Ireland must have government ‘to respond to Brexit vote’

Merrion Stockbrokers issues warning over ongoing politcal stalemate

File photo   of EU and UK flags fly above the EU Commission offices in Westminster, London. Photograph: Stefan Rousseau/PA Wire

File photo of EU and UK flags fly above the EU Commission offices in Westminster, London. Photograph: Stefan Rousseau/PA Wire

 

Ireland could ill afford to be without a government when Britain votes on whether to stay part of the EU, Merrion Stockbrokers has warned.

In its latest quarterly outlook, the brokerage assesses the post-election impasse, noting the State can withstand “a brief spell of political stalemate”.

“However, if come the UK referendum on June 23rd, and no Irish government were in place, things could take a severe turn for the worse if there was no official policy response to a Brexit,” Merrion’s chief economist Alan McQuaid said.

In its report, Merrion warns that a vote to leave would have “serious negative implications” for Ireland’s external trade, reducing gross domestic product(GDP) growth in the process.

Brexit could reduce bilateral trade flows between Ireland and the UK by 20 per cent or more, it said, while any barriers to trade would increase prices of UK imports to Ireland, pushing up inflation in the process.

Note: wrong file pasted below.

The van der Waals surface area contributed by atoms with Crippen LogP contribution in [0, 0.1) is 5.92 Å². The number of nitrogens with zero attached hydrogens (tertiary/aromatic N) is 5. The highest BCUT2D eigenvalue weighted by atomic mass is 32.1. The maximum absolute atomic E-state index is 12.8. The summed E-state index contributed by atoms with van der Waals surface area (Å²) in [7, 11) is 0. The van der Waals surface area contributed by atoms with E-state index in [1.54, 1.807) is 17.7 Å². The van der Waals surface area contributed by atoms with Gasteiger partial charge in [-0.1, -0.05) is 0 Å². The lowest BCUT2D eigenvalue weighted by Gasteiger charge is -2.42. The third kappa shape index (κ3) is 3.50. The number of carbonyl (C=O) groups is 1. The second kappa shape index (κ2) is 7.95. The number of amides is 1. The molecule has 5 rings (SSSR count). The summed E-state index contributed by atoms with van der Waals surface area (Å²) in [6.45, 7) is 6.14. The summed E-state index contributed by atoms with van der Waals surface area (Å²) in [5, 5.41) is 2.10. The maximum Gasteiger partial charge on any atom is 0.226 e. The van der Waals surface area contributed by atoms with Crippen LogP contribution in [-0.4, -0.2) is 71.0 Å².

Despite the uncertainty, Ireland’s recovery remains strong with all the signs that the “Celtic Tiger” has been re-born, Merrion said.

It forecast GDP growth of 5 per cent for 2016, which is roughly in line with other forecasters.

Merrion also remains positive on Ireland’s employment growth, noting there was a net jobs increase of just over 50,000 in 2015, with a further 50,000 rise on the cards for this year.

The unemployment rate remains the key indicator as far as the economy is concerned and significant progress has been made in terms of bringing it down, it said.

It predicted the State’s headline rate would fall to 8.3 per cent this year. The report forecasts a modest increase in consumer prices this year of 0.2 per cent “ unless oil prices suddenly ratchet higher.”

However, the cost of services like insurance and education look set to continue to rise sharply, it said.

Globally, Merrion said the world economy is still struggling to generate stronger growth with aggregate demand yet to pick-up despite “very supportive monetary policy conditions across the globe”.